After a few enjoyable minutes watching clouds roll across the sky, I dusted my shelves and put my books into alphabetical order. I positioned an array of pens and pencils next to my diary, which was open on the first week of May, and noticeably blank. I opened my laptop so that if anyone came in I could be concentrating hard on the screen, muttering about progress and levels. I also used my espresso machine for the first time. It was my gift to myself after my promotion – a De’Longhi, black, with metallic trim. It made an excellent espresso, and I savoured the drink with my eyes closed.
My relaxation was ruined when there was a knock on my door.
‘Come in,’ I said.
Mr Dale’s burly frame filled the doorway. He was the school’s rugby playing geography teacher. He had a recently blackened eye and a chilli sauce stain on his tie. He was unusually agitated.
I stared at my laptop screen and drummed my fingers on the desk.
‘This data looks worrying,’ I said. I’m sure we can squeeze more progress than this.’
‘There’s a bit of an emergency,’ he said, which was disappointing, because he seemed to be ignoring my excellent portrayal of a busy deputy head.
‘Just a bit of an emergency?’ I said.
For some reason his arrival had reminded me of my hidden supply of food. I searched in my biscuit drawer for a lemon cream - one of the five superior types of biscuit I had bought in abundance.
‘Well, maybe a lot of an emergency. Mr Winters has been taken hostage.’
The lemon creams were as excellent as I had expected. I offered one to Mr Dale who shook his head.
‘Taken hostage by terrorists?’
‘By a student. Some boy in year 10 who claims Mr Winters was ignoring his rights.’
‘Does this boy have a gun?’
‘A staple gun. I presume it’s loaded.’
I drank some espresso. I had not expected my first week as deputy head to include a hostage situation. Mentally, I was more prepared to follow relaxing with a quick sleep.
‘You should alert the Headmaster,’ I said, making an excellent decision.
‘He’s away at a conference.’
‘What if they take too long?’
‘Do you think I have to deal with this?’ I said, which was a genuine question. I was still coming to terms with what my new role actually meant, other than less marking.
‘I think so. You are in charge.’
I smiled, despite my internal anguish.
‘Lead the way,’ I said, and put two lemon creams into my pocket in case the situation turned into a lengthy affair.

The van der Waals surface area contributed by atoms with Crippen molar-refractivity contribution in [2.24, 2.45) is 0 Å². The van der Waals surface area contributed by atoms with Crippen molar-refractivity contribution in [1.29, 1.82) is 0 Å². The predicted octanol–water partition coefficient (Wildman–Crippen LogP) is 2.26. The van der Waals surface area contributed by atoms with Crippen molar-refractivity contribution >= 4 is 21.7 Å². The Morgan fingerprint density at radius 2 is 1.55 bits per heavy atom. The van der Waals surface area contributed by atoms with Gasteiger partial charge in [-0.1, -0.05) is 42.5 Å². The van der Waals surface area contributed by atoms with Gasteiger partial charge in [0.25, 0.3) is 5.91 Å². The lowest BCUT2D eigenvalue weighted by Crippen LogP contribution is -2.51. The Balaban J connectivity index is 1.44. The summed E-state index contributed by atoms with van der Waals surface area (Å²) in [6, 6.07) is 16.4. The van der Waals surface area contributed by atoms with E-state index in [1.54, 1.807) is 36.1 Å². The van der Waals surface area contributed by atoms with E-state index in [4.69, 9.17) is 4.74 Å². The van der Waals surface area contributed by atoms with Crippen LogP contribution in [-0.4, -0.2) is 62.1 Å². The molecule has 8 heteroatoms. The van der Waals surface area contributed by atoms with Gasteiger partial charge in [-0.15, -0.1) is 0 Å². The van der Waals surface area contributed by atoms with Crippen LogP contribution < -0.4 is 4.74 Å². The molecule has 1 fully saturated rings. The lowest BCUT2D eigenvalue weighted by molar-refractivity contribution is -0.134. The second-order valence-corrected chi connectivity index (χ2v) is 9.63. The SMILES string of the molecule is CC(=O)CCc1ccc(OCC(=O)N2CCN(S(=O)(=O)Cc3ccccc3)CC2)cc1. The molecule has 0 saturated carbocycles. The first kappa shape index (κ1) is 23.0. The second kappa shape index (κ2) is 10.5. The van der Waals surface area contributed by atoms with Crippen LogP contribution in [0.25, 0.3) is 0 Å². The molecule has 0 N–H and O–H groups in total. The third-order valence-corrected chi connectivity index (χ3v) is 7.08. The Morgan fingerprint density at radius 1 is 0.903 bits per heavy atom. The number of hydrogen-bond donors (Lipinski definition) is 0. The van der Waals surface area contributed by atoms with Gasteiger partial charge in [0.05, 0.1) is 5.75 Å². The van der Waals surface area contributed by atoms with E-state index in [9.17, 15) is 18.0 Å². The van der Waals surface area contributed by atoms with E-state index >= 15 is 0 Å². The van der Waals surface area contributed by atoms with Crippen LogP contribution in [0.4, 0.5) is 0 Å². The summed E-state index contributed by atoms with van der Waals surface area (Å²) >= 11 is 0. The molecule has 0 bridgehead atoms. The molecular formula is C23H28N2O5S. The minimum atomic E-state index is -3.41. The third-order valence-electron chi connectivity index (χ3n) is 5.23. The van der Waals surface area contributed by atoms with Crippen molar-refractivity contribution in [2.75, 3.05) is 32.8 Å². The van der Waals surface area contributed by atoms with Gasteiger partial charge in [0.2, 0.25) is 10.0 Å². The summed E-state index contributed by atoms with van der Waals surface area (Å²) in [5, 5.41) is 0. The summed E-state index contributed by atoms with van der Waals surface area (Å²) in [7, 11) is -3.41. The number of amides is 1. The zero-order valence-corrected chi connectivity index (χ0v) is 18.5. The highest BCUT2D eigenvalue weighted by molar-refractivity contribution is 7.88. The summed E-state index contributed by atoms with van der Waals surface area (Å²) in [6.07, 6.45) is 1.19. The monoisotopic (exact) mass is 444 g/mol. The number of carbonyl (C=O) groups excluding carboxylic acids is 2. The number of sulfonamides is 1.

I followed Mr Dale through the long corridor that led to the art rooms. We passed the toilets that smelt of smoke and hastily applied deodorant. Two year nine boys were leaning on the wall looking suspicious.
‘No smoking in school,’ I said.
‘Soz,’ said one boy.
Paintings of varying quality lined the walls of the art corridor. Several members of staff were gathered by an oil painting of a blue horse standing on a purple cloud. Its legs were disproportionate, but it was infinitely preferable to the hellish portrait of student’s cat that looked as though it had been reanimated some months after its death.
‘Thank goodness you are here,’ said Miss Waters, who looked overwhelmed by the situation.
‘Indeed,’ I said.
The staff looked hopefully at me as I observed the closed door that led to Mr Winter’s classroom. Their silent expectation was awkward to say the least, and I waited unsuccessfully for one of them to suggest something useful.
‘We need a plan of action,’ I said, considering at what point any act of heroism would result in personal danger. There was the potential to appear a dedicated professional by diffusing the situation brilliantly with some well-chosen phrases and tactful humour. There was also the potential to take a staple through the eye which was far less appealing.
‘Maybe you should all move back,’ I said, deciding to take the professional approach. ‘I will deal with this.’
I approached the door and listened carefully.
There was silence within.
‘Hello,’ I said.
‘Alright,’ said a boy, whose voice seemed familiar.
‘Is that Harry?’
‘Is everything ok in there?’
‘Not really. Mr Winters said my painting was poor.’
‘I guess. I tried to paint my house but I forgot what it looked like.’
‘The house you live in now?’
‘Yeah. I only saw it this morning but it’s hard to remember stuff when you get to school. I got stressed and it ended up all wonky and the wrong colour.’
‘He still should be praising me though. It’s good for my esteem.’
This was a fair point.
‘Well I’m sure we can find a solution,’ I said. ‘Mr Winters?’
‘Yes,’ he said, somewhat muffled.
‘Are you prepared to give this boy some positive feedback so we can resolve this crisis?’
‘Absolutely,’ he said, sounding more cheerful than expected given the circumstances.
‘Harry,’ I said. ‘I propose we make a truce.’
‘A what?’ said Harry.
‘A truce. We all agree to be friends and everyone gets to go about their business as usual. Mr Winters will say something nice to you, you will say sorry then I will go back to my office and carry on analysing some very tricky and important spreadsheets.’
I looked at the staff during my final comment, making sure they had heard how busy and important I was.
‘Fine,’ said Harry.
Mr Winters cleared his throat.
‘Well done for trying to draw your house. It can be very hard to remember what your own house looks like, but you did a great job.’